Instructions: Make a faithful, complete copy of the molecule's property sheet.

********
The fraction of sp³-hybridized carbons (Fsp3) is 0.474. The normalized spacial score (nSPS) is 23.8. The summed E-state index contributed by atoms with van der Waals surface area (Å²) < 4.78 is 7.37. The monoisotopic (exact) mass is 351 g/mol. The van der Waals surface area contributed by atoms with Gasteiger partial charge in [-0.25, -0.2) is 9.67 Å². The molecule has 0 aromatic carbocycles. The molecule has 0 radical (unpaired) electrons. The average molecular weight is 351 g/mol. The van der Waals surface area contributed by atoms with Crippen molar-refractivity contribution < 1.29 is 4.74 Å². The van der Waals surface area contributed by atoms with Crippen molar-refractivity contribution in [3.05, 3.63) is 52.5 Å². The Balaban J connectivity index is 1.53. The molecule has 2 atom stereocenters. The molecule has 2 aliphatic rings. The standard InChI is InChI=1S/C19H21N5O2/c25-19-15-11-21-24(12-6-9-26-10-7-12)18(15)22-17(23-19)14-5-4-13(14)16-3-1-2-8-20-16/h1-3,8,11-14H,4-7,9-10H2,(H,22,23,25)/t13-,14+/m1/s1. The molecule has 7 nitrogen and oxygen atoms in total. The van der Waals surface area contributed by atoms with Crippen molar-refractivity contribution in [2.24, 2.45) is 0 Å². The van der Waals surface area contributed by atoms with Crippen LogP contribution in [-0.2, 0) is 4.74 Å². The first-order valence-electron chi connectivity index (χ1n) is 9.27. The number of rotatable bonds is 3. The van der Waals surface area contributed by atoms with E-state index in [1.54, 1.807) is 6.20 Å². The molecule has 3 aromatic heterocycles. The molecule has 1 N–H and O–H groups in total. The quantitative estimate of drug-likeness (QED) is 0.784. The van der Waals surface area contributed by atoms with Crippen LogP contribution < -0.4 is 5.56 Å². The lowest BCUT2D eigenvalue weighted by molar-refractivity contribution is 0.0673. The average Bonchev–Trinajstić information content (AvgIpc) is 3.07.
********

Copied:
The fraction of sp³-hybridized carbons (Fsp3) is 0.474. The normalized spacial score (nSPS) is 23.8. The summed E-state index contributed by atoms with van der Waals surface area (Å²) < 4.78 is 7.37. The monoisotopic (exact) mass is 351 g/mol. The van der Waals surface area contributed by atoms with Gasteiger partial charge in [-0.25, -0.2) is 9.67 Å². The molecule has 0 aromatic carbocycles. The molecule has 0 radical (unpaired) electrons. The average molecular weight is 351 g/mol. The van der Waals surface area contributed by atoms with Crippen molar-refractivity contribution < 1.29 is 4.74 Å². The van der Waals surface area contributed by atoms with Crippen molar-refractivity contribution in [3.05, 3.63) is 52.5 Å². The Balaban J connectivity index is 1.53. The molecule has 2 atom stereocenters. The molecule has 2 aliphatic rings. The standard InChI is InChI=1S/C19H21N5O2/c25-19-15-11-21-24(12-6-9-26-10-7-12)18(15)22-17(23-19)14-5-4-13(14)16-3-1-2-8-20-16/h1-3,8,11-14H,4-7,9-10H2,(H,22,23,25)/t13-,14+/m1/s1. The molecule has 7 nitrogen and oxygen atoms in total. The van der Waals surface area contributed by atoms with Crippen molar-refractivity contribution in [2.24, 2.45) is 0 Å². The van der Waals surface area contributed by atoms with Crippen LogP contribution in [-0.2, 0) is 4.74 Å². The first-order valence-electron chi connectivity index (χ1n) is 9.27. The number of rotatable bonds is 3. The van der Waals surface area contributed by atoms with E-state index in [1.54, 1.807) is 6.20 Å². The molecule has 3 aromatic heterocycles. The molecule has 1 N–H and O–H groups in total. The quantitative estimate of drug-likeness (QED) is 0.784. The van der Waals surface area contributed by atoms with Crippen LogP contribution < -0.4 is 5.56 Å². The lowest BCUT2D eigenvalue weighted by molar-refractivity contribution is 0.0673. The average Bonchev–Trinajstić information content (AvgIpc) is 3.07.